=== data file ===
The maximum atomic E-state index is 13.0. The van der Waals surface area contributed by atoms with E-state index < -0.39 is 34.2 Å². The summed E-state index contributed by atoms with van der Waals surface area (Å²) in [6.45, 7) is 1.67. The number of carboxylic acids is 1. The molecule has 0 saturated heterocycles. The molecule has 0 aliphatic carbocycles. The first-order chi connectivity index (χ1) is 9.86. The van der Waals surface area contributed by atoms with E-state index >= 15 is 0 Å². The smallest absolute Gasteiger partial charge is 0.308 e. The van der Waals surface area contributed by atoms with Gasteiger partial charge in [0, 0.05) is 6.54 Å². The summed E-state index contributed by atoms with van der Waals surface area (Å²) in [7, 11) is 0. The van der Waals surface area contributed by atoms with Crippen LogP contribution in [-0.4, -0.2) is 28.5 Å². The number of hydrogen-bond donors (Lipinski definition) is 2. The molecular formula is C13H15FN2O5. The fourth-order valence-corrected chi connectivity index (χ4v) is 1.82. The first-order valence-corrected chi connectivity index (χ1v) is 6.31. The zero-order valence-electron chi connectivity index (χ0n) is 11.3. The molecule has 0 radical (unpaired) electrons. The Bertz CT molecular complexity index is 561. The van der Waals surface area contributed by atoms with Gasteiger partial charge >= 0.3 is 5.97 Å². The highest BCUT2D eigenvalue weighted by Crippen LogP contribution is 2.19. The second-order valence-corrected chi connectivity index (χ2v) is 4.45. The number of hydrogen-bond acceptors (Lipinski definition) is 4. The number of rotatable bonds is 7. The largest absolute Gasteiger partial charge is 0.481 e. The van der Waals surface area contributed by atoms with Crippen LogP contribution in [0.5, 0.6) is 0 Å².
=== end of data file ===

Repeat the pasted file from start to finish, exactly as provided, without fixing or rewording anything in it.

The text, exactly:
The maximum atomic E-state index is 13.0. The van der Waals surface area contributed by atoms with E-state index < -0.39 is 34.2 Å². The summed E-state index contributed by atoms with van der Waals surface area (Å²) in [6.45, 7) is 1.67. The number of carboxylic acids is 1. The molecule has 0 saturated heterocycles. The molecule has 0 aliphatic carbocycles. The first-order chi connectivity index (χ1) is 9.86. The van der Waals surface area contributed by atoms with E-state index >= 15 is 0 Å². The smallest absolute Gasteiger partial charge is 0.308 e. The van der Waals surface area contributed by atoms with Gasteiger partial charge in [0, 0.05) is 6.54 Å². The summed E-state index contributed by atoms with van der Waals surface area (Å²) in [7, 11) is 0. The van der Waals surface area contributed by atoms with Crippen LogP contribution in [-0.4, -0.2) is 28.5 Å². The number of hydrogen-bond donors (Lipinski definition) is 2. The molecular formula is C13H15FN2O5. The fourth-order valence-corrected chi connectivity index (χ4v) is 1.82. The first-order valence-corrected chi connectivity index (χ1v) is 6.31. The zero-order valence-electron chi connectivity index (χ0n) is 11.3. The molecule has 0 radical (unpaired) electrons. The Bertz CT molecular complexity index is 561. The van der Waals surface area contributed by atoms with Gasteiger partial charge >= 0.3 is 5.97 Å². The highest BCUT2D eigenvalue weighted by Crippen LogP contribution is 2.19. The second-order valence-corrected chi connectivity index (χ2v) is 4.45. The number of hydrogen-bond acceptors (Lipinski definition) is 4. The number of rotatable bonds is 7. The largest absolute Gasteiger partial charge is 0.481 e. The van der Waals surface area contributed by atoms with Crippen LogP contribution in [0.5, 0.6) is 0 Å².